“I have to disagree… Using the bible in a debate as such as Kent Ham does is relevant and important. Kent Ham here is correctly arguing that the origin of truth is not found in science but in God. God created science, and what we study (science) needs to checked against the foundation (Bible). Since the Bible is the only documented source of infallible truth we can and should check our hypothesis against it. This is exactly what Kent is doing. Much like a teacher might use an answer key to show that the student came to the wrong conclusion, Kent is doing the same. Not only does he have the foundation to prove that evolution, the big bang… is bad science, he is also proving that hey, the (His) hypothesis checks out with scripture… the Bible and science agree! This is a very important since studying science is really studying general revelation (what God is revealing to us about Him and His creation) and as such, we know that God does not lie… so the Bible and science NEED to agree. As was pointed out in the debate, what is really at issue here is authority (worldviews). In short, If you claim that the Bible can’t be used to speak to us about science, then it can’t be used to speak to a man about his heart! In this case, the Bible is reduced to nothing more than as you say… a mythical fairytale.” – John
I expressly said that the *story* of the Gospel is in fact NOT a myth, fairytale, or the product of Bronze Age imagination…and I agree with you that the study of science is in a sense studying the general revelation, but the Bible isn’t a textbook and it was written to be a textbook full of empirical data about science. It’s truth and we know this to be true because God is truth, it’s an essential reality of His existence.
This doesn’t mean that I disagree with apologetics. At times it’s an essential art to be practiced by those who have a gift to wield such a sword as God would lead them. There absolutely should be an ongoing discussion about where faith and science intersect. I would even agree that there are those who’s purpose in teaching evolution is to attempt to debunk faith or drive what they perceive as myth and the detritus of superstition away with reason. For this reason there should be debate and dialog about how people of faith can also be people of reason and science.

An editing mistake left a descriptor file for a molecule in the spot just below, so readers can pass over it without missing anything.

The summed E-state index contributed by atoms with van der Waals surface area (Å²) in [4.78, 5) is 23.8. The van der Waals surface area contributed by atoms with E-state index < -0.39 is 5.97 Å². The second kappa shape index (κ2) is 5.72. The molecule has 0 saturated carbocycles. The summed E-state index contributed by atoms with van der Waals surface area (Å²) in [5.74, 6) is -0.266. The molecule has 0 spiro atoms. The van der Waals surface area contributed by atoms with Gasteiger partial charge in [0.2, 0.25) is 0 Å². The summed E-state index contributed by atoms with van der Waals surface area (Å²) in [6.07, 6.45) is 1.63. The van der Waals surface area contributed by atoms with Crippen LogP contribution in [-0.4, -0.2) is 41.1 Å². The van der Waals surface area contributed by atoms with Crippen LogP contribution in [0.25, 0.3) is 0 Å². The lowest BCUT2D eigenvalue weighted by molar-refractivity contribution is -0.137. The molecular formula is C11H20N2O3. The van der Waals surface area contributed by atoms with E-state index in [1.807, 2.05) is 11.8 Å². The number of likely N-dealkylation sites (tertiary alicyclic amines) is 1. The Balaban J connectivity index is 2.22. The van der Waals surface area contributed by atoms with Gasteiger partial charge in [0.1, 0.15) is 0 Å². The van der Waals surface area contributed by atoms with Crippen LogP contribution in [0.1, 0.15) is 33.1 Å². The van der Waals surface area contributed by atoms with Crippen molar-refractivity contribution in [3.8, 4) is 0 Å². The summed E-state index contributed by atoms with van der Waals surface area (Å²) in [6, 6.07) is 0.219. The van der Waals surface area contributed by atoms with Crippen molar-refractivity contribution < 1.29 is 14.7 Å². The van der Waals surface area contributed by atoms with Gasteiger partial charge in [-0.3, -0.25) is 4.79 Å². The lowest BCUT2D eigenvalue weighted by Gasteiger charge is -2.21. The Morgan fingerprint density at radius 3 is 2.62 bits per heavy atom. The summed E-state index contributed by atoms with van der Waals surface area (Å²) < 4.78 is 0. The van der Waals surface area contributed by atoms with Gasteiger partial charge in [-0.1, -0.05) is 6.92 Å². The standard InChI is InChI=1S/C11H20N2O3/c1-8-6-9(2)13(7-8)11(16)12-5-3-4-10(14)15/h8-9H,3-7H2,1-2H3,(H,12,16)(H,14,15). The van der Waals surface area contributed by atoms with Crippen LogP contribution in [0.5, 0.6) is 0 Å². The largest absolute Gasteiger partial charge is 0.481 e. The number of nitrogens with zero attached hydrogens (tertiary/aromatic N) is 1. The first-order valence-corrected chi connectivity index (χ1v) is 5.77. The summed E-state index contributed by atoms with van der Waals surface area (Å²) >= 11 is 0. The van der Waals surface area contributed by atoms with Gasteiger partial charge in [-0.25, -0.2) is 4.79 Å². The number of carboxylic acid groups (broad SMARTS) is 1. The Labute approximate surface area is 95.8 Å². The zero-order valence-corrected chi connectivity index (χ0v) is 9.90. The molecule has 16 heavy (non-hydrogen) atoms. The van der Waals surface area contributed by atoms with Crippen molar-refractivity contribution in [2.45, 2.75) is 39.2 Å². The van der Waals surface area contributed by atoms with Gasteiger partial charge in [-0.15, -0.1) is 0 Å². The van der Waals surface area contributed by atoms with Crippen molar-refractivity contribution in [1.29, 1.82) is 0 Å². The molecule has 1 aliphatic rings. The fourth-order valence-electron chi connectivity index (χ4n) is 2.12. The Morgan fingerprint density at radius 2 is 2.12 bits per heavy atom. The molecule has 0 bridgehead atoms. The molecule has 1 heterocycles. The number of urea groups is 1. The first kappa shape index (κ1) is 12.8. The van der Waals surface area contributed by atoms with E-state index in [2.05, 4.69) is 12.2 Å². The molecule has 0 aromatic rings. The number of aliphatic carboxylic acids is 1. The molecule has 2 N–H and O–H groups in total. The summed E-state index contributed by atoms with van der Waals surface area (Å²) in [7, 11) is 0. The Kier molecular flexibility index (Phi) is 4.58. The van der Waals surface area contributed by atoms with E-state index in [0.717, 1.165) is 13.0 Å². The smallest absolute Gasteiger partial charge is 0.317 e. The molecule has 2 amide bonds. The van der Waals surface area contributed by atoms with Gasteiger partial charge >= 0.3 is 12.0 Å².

If we believe in the God of Scripture we believe in Intelligent Design, but apart from knowing that the rest of the *science* being connected to Genesis is conjecture at best and again it’s an adventure in missing the point. What’s the point? That God – The Designer – has rescued the designed – us – through his son Jesus Christ who is eternally victorious and eternally united to his humanity and divinity.
I’ve never stated that Ken Ham’s ultimate conclusions are wrong…God absolutely could have created an old universe 6,000 years ago in six days…because (wait for it) HE’S GOD AND HE SPOKE EVERYTHING INTO BEING. My issue is with the questions he asks, the way he forces the text to answer, and the fact that he presents his entire thesis as the one true thesis that all of Christendom hinges upon. As you’ve stated John “If you claim that the Bible can’t be used to speak to us about science, then it can’t be used to speak to a man about his heart!” You’ve hit upon the heart of the matter and this is precisely why I disagree with this debate. You’ve essentially said “the Bible is scientifically accurate and if it’s not or can be proved not to be it’s all untrue.” I absolutely agree that there is a question that must be answered when it comes to the authority of Scripture and if you’ve read this blog before you’ll already know that I believe in Ultima Scriptura – Scripture alone should be the final authority by which we weigh and measure everything else. However, you’re ignoring the fact that Genesis occupies a completely different culture, context, language, and genre from the New Testament. It wasn’t written to be a scientific treatise. It wasn’t written with the same intent and purpose as the New Testament. The entire premise of you’re statement is ignorant of the culture, history, and context in which the Bible was written and received.